Restorative justice additionally takes into account ‘society’ as an interested party in criminal cases. The crime committed by the offender not only affects the victim directly or abuses the legislative system of a country, but also affects the general public at large.
5. Advantages Of Victim-Offender Mediation
5.1 The Victim
It is essential that at apposite stages of a case, inputs of the victim should be inculcated while arriving at an outcome suitable. The fact that the restorative justice system adds the human factor while delivering justice, is the main reason that it benefits the victim. This form of mediation and justice process gives a chance to the victim to recuperate from the deep, traumatising effects of the crime, mentally and emotionally, by allowing them to sit face-to-face with their offenders and talking to them at intervals convenient to them. This has a liberating advantage for the victim since it relieves them of the questions about the crime that daunts them, as they can directly get answers from the offender.
An important benefit of this system to justice is that victim-offender mediation allows the victim, who is directly affected by the crime, to devise a personal restitution agreement. It is important to note that the intention is not to let the victim individually decide what the punishment for the offender should be, but to allow the victim to have a say in an outcome favourable to him, or to his satisfaction. The idea of justice differs from person to person and it is important in a case where the victim is affected, that he has a say in what would bring him justice.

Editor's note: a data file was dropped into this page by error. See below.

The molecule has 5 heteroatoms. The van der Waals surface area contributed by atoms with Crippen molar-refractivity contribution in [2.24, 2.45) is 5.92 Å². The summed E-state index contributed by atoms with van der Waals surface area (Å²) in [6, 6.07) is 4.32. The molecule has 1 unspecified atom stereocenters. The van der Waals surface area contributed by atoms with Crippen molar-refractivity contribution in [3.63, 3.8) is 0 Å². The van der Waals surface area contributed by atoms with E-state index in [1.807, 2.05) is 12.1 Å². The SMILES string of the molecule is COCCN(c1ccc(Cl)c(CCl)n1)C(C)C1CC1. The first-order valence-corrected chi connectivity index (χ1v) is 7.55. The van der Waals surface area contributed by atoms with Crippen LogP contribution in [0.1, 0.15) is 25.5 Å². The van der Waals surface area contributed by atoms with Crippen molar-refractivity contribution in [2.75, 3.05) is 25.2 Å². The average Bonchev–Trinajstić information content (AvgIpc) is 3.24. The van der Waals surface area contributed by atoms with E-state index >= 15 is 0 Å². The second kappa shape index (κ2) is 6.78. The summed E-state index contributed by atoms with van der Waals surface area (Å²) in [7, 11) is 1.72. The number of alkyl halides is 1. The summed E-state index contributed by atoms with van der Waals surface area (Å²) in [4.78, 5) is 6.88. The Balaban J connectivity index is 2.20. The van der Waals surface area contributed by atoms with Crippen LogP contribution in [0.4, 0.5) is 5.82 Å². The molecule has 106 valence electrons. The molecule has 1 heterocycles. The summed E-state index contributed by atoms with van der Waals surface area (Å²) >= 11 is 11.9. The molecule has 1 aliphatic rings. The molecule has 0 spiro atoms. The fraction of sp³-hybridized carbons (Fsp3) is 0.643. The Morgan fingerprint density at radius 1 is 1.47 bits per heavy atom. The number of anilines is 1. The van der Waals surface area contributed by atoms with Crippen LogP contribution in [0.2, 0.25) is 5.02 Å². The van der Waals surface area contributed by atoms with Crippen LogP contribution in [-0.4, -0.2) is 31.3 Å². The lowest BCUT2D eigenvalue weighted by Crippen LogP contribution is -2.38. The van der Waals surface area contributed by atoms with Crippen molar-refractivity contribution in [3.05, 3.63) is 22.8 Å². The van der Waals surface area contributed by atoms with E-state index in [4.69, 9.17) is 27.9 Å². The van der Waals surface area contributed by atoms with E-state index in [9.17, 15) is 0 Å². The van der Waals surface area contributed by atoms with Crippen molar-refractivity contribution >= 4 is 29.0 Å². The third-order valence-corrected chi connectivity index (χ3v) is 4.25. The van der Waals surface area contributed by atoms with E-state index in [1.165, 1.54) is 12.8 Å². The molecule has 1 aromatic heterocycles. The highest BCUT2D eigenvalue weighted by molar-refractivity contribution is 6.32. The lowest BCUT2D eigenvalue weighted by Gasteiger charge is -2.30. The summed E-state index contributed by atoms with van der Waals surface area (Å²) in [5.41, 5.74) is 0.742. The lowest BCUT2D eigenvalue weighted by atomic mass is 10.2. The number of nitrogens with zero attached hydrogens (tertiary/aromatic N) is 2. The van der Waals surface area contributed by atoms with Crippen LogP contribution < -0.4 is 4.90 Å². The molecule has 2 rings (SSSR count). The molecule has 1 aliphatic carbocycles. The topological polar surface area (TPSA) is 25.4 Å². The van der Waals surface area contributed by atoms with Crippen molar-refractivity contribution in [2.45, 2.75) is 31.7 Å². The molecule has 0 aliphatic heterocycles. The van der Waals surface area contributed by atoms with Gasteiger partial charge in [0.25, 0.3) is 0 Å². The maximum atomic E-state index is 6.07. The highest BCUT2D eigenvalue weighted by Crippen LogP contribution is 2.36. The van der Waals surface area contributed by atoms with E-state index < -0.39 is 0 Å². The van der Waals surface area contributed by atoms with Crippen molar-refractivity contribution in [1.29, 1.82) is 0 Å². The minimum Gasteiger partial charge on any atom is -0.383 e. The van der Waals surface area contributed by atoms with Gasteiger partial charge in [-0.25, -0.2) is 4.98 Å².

The involvement of victims in criminal cases is unique to that followed traditionally by criminal courts. The courts ordinarily are worried about reformatory compensation fundamentally through fines or detainment; victim-offender mediation uses individual restitution that is fittingly custom to the victim and the offender. Mediations are tailored for each case.
In an article by Howard Zehr titled ‘Justice paradigm shift? Values and visions in the reform process’, six questions were stated that goes through the mind of the victim which he/she seeks answers to. The questions are as follows:
- “What happened?
- Why did it happen to me?
- Why did I act as I did at the time?
- Why have I acted as I have since that time?
- What if it happens again?
- What does this mean for me and for my outlook, my faith, my vision of the world, my future?”
The benefit of victim-offender mediation for the victim is that the victim can personally get the answers to these questions directly from their criminal offender. Once the victim has the responses to these questions when they are given an opportunity to reflect on them, they also have the chance to be heard, and more importantly, it allows them to directly say it to the offender.
In line with Zehr’s opinion on what victims demand, Heather Strang in an article titled ‘Repair or Revenge: Victims and Restorative Justice‘ also concluded in her own way what the victim needed; in her opinion, she felt the following was needed by victim in a criminal justice system:
- Involvement in the process as well as the end result.
- To be dealt with consciously and reasonably.
- An expression of remorse for emotional rebuilding.
- Being allowed to take part in their case.
- Monetary compensation.
- A semi-formal procedure where they are valued.